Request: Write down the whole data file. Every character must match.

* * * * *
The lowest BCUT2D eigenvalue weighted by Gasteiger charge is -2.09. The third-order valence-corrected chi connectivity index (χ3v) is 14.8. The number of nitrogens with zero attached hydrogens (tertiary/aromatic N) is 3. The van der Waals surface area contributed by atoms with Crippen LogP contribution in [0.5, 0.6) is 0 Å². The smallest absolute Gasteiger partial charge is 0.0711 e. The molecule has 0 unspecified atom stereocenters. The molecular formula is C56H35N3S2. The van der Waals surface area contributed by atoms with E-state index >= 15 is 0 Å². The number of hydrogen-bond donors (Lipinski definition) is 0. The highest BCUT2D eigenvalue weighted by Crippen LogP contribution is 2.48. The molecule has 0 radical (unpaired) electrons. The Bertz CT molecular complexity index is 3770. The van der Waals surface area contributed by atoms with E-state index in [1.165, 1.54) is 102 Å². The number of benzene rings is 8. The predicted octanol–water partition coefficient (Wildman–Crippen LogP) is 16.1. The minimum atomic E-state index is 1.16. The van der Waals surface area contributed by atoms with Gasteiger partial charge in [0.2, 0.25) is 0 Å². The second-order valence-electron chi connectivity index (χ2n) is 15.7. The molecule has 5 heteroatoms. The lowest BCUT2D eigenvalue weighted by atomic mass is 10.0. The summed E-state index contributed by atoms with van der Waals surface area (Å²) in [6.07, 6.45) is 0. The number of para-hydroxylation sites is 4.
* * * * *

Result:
The lowest BCUT2D eigenvalue weighted by Gasteiger charge is -2.09. The third-order valence-corrected chi connectivity index (χ3v) is 14.8. The number of nitrogens with zero attached hydrogens (tertiary/aromatic N) is 3. The van der Waals surface area contributed by atoms with Crippen LogP contribution in [0.5, 0.6) is 0 Å². The smallest absolute Gasteiger partial charge is 0.0711 e. The molecule has 0 unspecified atom stereocenters. The molecular formula is C56H35N3S2. The van der Waals surface area contributed by atoms with E-state index >= 15 is 0 Å². The number of hydrogen-bond donors (Lipinski definition) is 0. The highest BCUT2D eigenvalue weighted by Crippen LogP contribution is 2.48. The molecule has 0 radical (unpaired) electrons. The Bertz CT molecular complexity index is 3770. The van der Waals surface area contributed by atoms with E-state index in [1.165, 1.54) is 102 Å². The number of benzene rings is 8. The predicted octanol–water partition coefficient (Wildman–Crippen LogP) is 16.1. The minimum atomic E-state index is 1.16. The van der Waals surface area contributed by atoms with Gasteiger partial charge in [0.2, 0.25) is 0 Å². The second-order valence-electron chi connectivity index (χ2n) is 15.7. The molecule has 5 heteroatoms. The lowest BCUT2D eigenvalue weighted by atomic mass is 10.0. The summed E-state index contributed by atoms with van der Waals surface area (Å²) in [6.07, 6.45) is 0. The number of para-hydroxylation sites is 4.